Analysis from Barnsley's 1-1 draw at home to fourth-bottom Reading which kept the gap between the two sides at five points with seven games left. Carlton Morris scored in the fifth minute but the visitors were the better side and levelled in the 81st.
RELEGATION ALMOST CERTAIN AFTER HUGE OPPORTUNITY MISSED
This game was a fantastic opportunity to cut the gap between third-bottom Barnsley and fourth-placed Reading to two points and be breathing down their necks with extra momentum and confidence as they rounded the corner into the final sprint of this marathon relegation battle.
Instead the Reds remain five points from safety with 21 left to play for, which they will surely need at least two thirds of to have any chance of survival. Reading, although a clearly flawed side, have enough attacking talent to pick up at least a couple more wins against a series of mid-table opponents with nothing to play for.
That is likely to leave their points tally in the low to mid 40s so, to match that, Barnsley must probably win five of their last seven games. That feels like far too much to ask of a side who have won six of 39 and now go into a run of three away games in their next four fixtures with the EFL’s worst away record.
Barnsley have taken more points in the last ten games than the previous 29 but they have only won one of their last six - not survival form. And this performance showed why they are in such trouble.
REDS SIT BACK AND ARE PUNISHED, AGAIN
After taking a fifth-minute lead through the excellent Carlton Morris, the Reds did not have another shot on target and dropped increasingly deep before conceding. Reading had four good chances before the break and, although they did not create any for the first 37 minutes of the second half, they had plenty of possession deep in the Reds’ half as the hosts could not break out.
That comes down to a lack of experience and leadership on the pitch, but also the directions from the sidelines.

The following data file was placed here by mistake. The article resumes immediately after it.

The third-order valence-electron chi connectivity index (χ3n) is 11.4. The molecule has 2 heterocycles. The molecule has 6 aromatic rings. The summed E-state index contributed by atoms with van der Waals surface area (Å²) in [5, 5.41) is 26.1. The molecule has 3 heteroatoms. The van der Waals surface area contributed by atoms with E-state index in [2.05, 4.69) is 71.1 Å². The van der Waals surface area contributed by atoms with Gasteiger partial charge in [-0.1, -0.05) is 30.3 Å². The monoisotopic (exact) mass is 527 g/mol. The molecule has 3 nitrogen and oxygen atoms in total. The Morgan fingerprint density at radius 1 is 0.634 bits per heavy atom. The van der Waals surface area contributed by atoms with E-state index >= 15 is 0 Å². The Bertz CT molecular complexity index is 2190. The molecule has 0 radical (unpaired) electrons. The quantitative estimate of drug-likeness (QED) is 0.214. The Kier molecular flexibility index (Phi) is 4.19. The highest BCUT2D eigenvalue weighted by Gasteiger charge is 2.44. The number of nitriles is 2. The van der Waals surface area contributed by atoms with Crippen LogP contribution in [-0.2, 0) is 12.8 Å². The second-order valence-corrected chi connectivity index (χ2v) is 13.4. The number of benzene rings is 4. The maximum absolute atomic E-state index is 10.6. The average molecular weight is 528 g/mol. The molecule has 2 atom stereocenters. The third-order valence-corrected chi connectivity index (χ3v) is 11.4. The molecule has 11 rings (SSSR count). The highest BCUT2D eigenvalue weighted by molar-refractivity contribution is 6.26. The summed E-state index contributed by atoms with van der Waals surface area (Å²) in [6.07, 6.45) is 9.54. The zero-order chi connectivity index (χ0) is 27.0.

Head coach Poya Asbaghi denied his side dropped deep, saying the leveller was purely down to poor defending, but he must know his side are almost incapable of holding onto a lead so should at least have considered trying to score again.
Callum Brittain - who missed a big chance at 1-1 - said post-match that the team ‘didn’t know what to do’ after taking the lead, which is damming of the players and coach whose predecessor’s tactics were criticised publicly by Brittain in October. It came across as a confused and disjointed Reds outfit on the day they needed to be their most united and on-message - which they had been often in February and March.
Barnsley defended manfully with 26 of the game’s 28 clearances, but are simply not good enough, collectively, to withstand the sort of pressure they allowed Reading to apply. They will always make a mistake and crack.
We have seen that all season, including recently with Stoke and Fulham scoring late levellers. This is a longer unbeaten home run - six games - in all competitions than Barnsley managed through all of last season when they finished fifth, but it is also tinged with regret as the three draws saw equalisers scored after the 80th minute.
They have lost 13 points in the last 15 minutes of games this season, gaining none. They seem to run out of steam very often and have few good options off the bench, to see a game out.
The times they have won recently, against Middlesbrough, Hull City and Bristol City, were when they continued attacking after taking the lead and scored again. Why they did not try to do the same against a side who had conceded 74 league goals this season and the most shots on target, is baffling.
The Reds worked particularly on set pieces in the international break, having scored from two against, Bristol City in the previous home game, but had just one of the match’s nine corners and a couple of free-kicks. All they offered for 90 minutes after the goal were two harmless headers that were never going in.
The crowd began the second half by chanting ‘red army’ repetitively for at least ten minutes but became quieter as their side retreated towards their goal, and created an extremely nervy game.
Paul Ince, the Reading manager, said that they ‘smelt and sensed’ that Barnsley had dropped back too much and ‘there was only one team that was going to score’ - he was right.
SURPRISING WAIT FOR ATTACKING SUBS AT 1-1